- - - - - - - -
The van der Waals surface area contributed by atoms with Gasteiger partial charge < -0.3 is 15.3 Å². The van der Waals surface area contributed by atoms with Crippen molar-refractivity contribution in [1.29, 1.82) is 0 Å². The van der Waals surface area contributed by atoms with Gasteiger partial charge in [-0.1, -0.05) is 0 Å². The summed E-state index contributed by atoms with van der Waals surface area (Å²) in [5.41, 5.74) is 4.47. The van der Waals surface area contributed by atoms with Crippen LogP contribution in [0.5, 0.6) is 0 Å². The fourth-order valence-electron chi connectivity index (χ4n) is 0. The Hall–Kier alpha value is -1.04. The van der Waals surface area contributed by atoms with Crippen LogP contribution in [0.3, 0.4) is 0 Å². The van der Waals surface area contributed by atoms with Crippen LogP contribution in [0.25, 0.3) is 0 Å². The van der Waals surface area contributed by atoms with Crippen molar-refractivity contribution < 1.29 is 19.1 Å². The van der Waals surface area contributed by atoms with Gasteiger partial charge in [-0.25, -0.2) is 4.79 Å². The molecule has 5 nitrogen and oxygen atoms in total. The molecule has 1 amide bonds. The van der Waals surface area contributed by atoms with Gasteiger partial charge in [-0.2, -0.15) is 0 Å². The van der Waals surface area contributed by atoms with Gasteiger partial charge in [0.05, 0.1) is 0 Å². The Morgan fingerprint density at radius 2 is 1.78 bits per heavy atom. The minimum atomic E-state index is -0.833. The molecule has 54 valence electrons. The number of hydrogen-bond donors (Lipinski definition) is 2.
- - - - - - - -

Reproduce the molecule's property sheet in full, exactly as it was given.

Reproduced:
The van der Waals surface area contributed by atoms with Gasteiger partial charge < -0.3 is 15.3 Å². The van der Waals surface area contributed by atoms with Crippen molar-refractivity contribution in [1.29, 1.82) is 0 Å². The van der Waals surface area contributed by atoms with Gasteiger partial charge in [-0.1, -0.05) is 0 Å². The summed E-state index contributed by atoms with van der Waals surface area (Å²) in [5.41, 5.74) is 4.47. The van der Waals surface area contributed by atoms with Crippen LogP contribution in [0.5, 0.6) is 0 Å². The fourth-order valence-electron chi connectivity index (χ4n) is 0. The Hall–Kier alpha value is -1.04. The van der Waals surface area contributed by atoms with Crippen LogP contribution in [0.3, 0.4) is 0 Å². The van der Waals surface area contributed by atoms with Crippen LogP contribution in [0.25, 0.3) is 0 Å². The van der Waals surface area contributed by atoms with Crippen molar-refractivity contribution < 1.29 is 19.1 Å². The van der Waals surface area contributed by atoms with Gasteiger partial charge in [-0.25, -0.2) is 4.79 Å². The molecule has 5 nitrogen and oxygen atoms in total. The molecule has 1 amide bonds. The van der Waals surface area contributed by atoms with Gasteiger partial charge in [-0.2, -0.15) is 0 Å². The van der Waals surface area contributed by atoms with Gasteiger partial charge in [0.05, 0.1) is 0 Å². The Morgan fingerprint density at radius 2 is 1.78 bits per heavy atom. The minimum atomic E-state index is -0.833. The molecule has 54 valence electrons. The number of hydrogen-bond donors (Lipinski definition) is 2.